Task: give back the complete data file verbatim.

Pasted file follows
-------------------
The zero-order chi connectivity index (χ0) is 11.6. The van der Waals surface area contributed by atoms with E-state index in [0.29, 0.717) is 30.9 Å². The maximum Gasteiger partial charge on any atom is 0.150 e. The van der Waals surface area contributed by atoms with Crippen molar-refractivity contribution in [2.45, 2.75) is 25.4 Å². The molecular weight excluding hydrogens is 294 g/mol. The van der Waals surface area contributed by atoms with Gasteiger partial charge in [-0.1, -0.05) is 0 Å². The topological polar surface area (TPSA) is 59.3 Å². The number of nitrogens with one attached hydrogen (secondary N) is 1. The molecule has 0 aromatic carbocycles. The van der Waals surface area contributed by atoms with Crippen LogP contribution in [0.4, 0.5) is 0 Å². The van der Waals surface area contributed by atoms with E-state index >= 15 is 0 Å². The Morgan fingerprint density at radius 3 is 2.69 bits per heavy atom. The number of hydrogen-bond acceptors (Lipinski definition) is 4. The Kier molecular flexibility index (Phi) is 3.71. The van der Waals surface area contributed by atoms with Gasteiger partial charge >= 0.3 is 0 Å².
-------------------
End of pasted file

The zero-order chi connectivity index (χ0) is 11.6. The van der Waals surface area contributed by atoms with E-state index in [0.29, 0.717) is 30.9 Å². The maximum Gasteiger partial charge on any atom is 0.150 e. The van der Waals surface area contributed by atoms with Crippen molar-refractivity contribution in [2.45, 2.75) is 25.4 Å². The molecular weight excluding hydrogens is 294 g/mol. The van der Waals surface area contributed by atoms with Gasteiger partial charge in [-0.1, -0.05) is 0 Å². The topological polar surface area (TPSA) is 59.3 Å². The number of nitrogens with one attached hydrogen (secondary N) is 1. The molecule has 0 aromatic carbocycles. The van der Waals surface area contributed by atoms with Crippen LogP contribution in [0.4, 0.5) is 0 Å². The van der Waals surface area contributed by atoms with E-state index >= 15 is 0 Å². The Morgan fingerprint density at radius 3 is 2.69 bits per heavy atom. The number of hydrogen-bond acceptors (Lipinski definition) is 4. The Kier molecular flexibility index (Phi) is 3.71. The van der Waals surface area contributed by atoms with Gasteiger partial charge >= 0.3 is 0 Å².